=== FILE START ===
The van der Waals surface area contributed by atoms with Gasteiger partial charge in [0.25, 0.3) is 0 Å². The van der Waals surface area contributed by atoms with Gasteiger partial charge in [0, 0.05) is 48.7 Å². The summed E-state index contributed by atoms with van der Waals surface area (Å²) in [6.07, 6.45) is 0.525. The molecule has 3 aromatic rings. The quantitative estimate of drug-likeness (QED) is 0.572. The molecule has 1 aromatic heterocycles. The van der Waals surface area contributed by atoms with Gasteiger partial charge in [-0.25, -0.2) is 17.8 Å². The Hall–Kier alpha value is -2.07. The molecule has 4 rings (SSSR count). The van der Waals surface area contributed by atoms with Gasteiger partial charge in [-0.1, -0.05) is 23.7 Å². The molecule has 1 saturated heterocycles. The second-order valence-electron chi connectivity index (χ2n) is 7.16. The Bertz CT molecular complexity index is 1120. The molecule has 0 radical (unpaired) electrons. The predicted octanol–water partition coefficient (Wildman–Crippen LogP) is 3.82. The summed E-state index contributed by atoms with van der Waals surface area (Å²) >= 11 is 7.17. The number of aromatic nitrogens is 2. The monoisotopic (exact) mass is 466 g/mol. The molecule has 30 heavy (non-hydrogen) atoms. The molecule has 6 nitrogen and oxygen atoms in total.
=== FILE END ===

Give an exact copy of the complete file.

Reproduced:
The van der Waals surface area contributed by atoms with Gasteiger partial charge in [0.25, 0.3) is 0 Å². The van der Waals surface area contributed by atoms with Gasteiger partial charge in [0, 0.05) is 48.7 Å². The summed E-state index contributed by atoms with van der Waals surface area (Å²) in [6.07, 6.45) is 0.525. The molecule has 3 aromatic rings. The quantitative estimate of drug-likeness (QED) is 0.572. The molecule has 1 aromatic heterocycles. The van der Waals surface area contributed by atoms with Gasteiger partial charge in [-0.25, -0.2) is 17.8 Å². The Hall–Kier alpha value is -2.07. The molecule has 4 rings (SSSR count). The van der Waals surface area contributed by atoms with Gasteiger partial charge in [-0.1, -0.05) is 23.7 Å². The molecule has 1 saturated heterocycles. The second-order valence-electron chi connectivity index (χ2n) is 7.16. The Bertz CT molecular complexity index is 1120. The molecule has 0 radical (unpaired) electrons. The predicted octanol–water partition coefficient (Wildman–Crippen LogP) is 3.82. The summed E-state index contributed by atoms with van der Waals surface area (Å²) >= 11 is 7.17. The number of aromatic nitrogens is 2. The monoisotopic (exact) mass is 466 g/mol. The molecule has 30 heavy (non-hydrogen) atoms. The molecule has 6 nitrogen and oxygen atoms in total.